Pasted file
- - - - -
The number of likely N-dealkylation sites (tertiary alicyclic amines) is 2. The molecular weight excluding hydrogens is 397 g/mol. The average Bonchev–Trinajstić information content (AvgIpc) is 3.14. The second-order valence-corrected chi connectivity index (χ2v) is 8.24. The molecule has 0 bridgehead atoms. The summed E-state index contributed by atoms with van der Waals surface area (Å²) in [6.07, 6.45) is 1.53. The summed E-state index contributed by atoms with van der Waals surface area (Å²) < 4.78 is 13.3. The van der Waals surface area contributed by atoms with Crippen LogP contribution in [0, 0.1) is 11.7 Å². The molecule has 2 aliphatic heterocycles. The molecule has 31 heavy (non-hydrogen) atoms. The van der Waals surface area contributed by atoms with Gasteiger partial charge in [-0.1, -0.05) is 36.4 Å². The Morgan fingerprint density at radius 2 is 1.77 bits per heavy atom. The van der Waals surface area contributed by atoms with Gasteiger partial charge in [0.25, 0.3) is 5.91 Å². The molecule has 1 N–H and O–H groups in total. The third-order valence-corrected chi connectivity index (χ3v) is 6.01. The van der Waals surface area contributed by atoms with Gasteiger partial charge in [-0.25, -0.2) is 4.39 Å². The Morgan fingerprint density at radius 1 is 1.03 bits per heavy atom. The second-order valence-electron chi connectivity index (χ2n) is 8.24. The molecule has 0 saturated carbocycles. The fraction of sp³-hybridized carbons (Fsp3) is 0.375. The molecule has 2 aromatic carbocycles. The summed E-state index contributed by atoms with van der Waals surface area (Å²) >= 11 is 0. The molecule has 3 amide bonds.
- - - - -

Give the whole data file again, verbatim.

The number of likely N-dealkylation sites (tertiary alicyclic amines) is 2. The molecular weight excluding hydrogens is 397 g/mol. The average Bonchev–Trinajstić information content (AvgIpc) is 3.14. The second-order valence-corrected chi connectivity index (χ2v) is 8.24. The molecule has 0 bridgehead atoms. The summed E-state index contributed by atoms with van der Waals surface area (Å²) in [6.07, 6.45) is 1.53. The summed E-state index contributed by atoms with van der Waals surface area (Å²) < 4.78 is 13.3. The van der Waals surface area contributed by atoms with Crippen LogP contribution in [0, 0.1) is 11.7 Å². The molecule has 2 aliphatic heterocycles. The molecule has 31 heavy (non-hydrogen) atoms. The van der Waals surface area contributed by atoms with Gasteiger partial charge in [-0.1, -0.05) is 36.4 Å². The Morgan fingerprint density at radius 2 is 1.77 bits per heavy atom. The van der Waals surface area contributed by atoms with Gasteiger partial charge in [0.25, 0.3) is 5.91 Å². The molecule has 1 N–H and O–H groups in total. The third-order valence-corrected chi connectivity index (χ3v) is 6.01. The van der Waals surface area contributed by atoms with Gasteiger partial charge in [-0.25, -0.2) is 4.39 Å². The Morgan fingerprint density at radius 1 is 1.03 bits per heavy atom. The second-order valence-electron chi connectivity index (χ2n) is 8.24. The molecule has 0 saturated carbocycles. The fraction of sp³-hybridized carbons (Fsp3) is 0.375. The molecule has 2 aromatic carbocycles. The summed E-state index contributed by atoms with van der Waals surface area (Å²) >= 11 is 0. The molecule has 3 amide bonds.